This is where another useful purpose for your shiny currency pops in. Due to the constant bombardment of enemy vehicles slamming you into oblivion, damage can become a bit of a nuisance. The guys over at Stainless Games don’t want you to be forced to drive everywhere in a wonky battering ram though and a simple press of a button (Y in this case) can fix any damage currently holding you back mid-event. Should you find you’ve been relying on the repair button too much, laughing about your apparent invincibility, you will quickly find yourself way down in the negative numbers, with points deducted from your overall amount should you end an event too far in the red. With game progression relying on the amount of points you’ve saved, Stainless Games have really implemented a sense of risk vs reward into Max Damage which gives a real sense of choice in how you play the game.
One important gameplay mechanic that plays a huge part in the events are the ‘PUP’s’; more commonly known as pickups. PUP’s are mostly temporary items that either aid or harm the competitor that picks them up and offer a variety of different items. Some will come in the form of mines that can be fired out of the back of the car, the chance to freeze opponents or just delicately exploding the heads of innocent peds. Some of the more uninviting and long term PUP’s can see your car literally cut in half and force you to drive around with the remaining half until you repair, as well as some that cause so much damage that your car is bent into the shape of a banana.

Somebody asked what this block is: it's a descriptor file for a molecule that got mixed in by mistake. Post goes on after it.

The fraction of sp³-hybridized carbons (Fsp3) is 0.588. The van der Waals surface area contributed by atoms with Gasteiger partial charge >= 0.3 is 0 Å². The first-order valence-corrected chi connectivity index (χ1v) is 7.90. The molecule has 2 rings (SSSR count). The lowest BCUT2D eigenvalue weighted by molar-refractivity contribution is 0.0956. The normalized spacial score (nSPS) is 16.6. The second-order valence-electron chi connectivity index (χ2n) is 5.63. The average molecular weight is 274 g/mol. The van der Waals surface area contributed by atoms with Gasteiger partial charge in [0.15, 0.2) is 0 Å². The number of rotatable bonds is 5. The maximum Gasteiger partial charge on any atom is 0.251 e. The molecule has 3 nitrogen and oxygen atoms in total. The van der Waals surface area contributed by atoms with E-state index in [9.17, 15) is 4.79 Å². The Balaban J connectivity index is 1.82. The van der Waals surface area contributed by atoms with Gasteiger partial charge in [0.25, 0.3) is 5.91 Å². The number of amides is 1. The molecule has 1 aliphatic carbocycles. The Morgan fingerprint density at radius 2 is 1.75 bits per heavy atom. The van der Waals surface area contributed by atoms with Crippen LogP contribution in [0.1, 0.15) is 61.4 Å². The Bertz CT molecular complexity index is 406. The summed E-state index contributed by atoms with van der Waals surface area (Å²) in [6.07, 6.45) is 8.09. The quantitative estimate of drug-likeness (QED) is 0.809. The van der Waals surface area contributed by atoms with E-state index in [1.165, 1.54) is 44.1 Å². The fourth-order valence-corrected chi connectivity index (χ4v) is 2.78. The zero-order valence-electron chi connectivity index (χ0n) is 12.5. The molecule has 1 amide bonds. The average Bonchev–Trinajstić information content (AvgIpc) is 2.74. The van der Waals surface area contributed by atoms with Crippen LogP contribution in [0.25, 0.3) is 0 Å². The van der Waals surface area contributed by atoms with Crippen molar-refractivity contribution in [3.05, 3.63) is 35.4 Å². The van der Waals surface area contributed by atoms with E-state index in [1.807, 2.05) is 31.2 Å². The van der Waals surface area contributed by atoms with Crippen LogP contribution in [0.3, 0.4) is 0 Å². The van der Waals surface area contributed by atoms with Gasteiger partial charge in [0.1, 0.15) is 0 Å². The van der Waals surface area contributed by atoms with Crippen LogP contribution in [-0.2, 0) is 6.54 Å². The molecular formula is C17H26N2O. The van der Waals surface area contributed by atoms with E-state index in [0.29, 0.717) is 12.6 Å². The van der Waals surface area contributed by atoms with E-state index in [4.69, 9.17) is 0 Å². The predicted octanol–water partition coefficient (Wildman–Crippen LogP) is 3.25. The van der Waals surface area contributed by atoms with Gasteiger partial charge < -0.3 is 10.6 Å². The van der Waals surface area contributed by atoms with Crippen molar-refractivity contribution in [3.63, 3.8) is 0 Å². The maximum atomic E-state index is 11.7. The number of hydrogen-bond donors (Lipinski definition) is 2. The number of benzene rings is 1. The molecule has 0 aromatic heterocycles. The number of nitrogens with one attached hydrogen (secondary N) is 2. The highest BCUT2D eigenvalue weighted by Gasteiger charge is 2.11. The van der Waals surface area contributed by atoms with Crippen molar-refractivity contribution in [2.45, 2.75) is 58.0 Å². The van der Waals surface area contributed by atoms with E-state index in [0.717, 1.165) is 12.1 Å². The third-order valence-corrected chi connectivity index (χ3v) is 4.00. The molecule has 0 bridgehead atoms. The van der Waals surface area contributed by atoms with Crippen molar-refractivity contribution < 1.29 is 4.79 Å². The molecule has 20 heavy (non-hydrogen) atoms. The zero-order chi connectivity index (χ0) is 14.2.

Gameplay in Carmageddon: Max Damage relies quite heavily on the use of PUP’s to succeed in events and whilst success is possible without them, the game becomes a whole lot more challenging should you decide your good enough without them. Before I had learnt the importance of what was laying around the next corner to aid in my destructive streak, I had experienced several occasions in which driving forwards and backwards into enemies over and over just to see the satisfying ‘Opponent wrecked’ message quickly turned repetitive due to the amount of health each car has. However, with the right amount of luck, players can see a PUP gift them one-hit kills on anything in their way. This can really turn the tide of a battle should someone who may have been winning miss the opportunity to grab the deadly items first.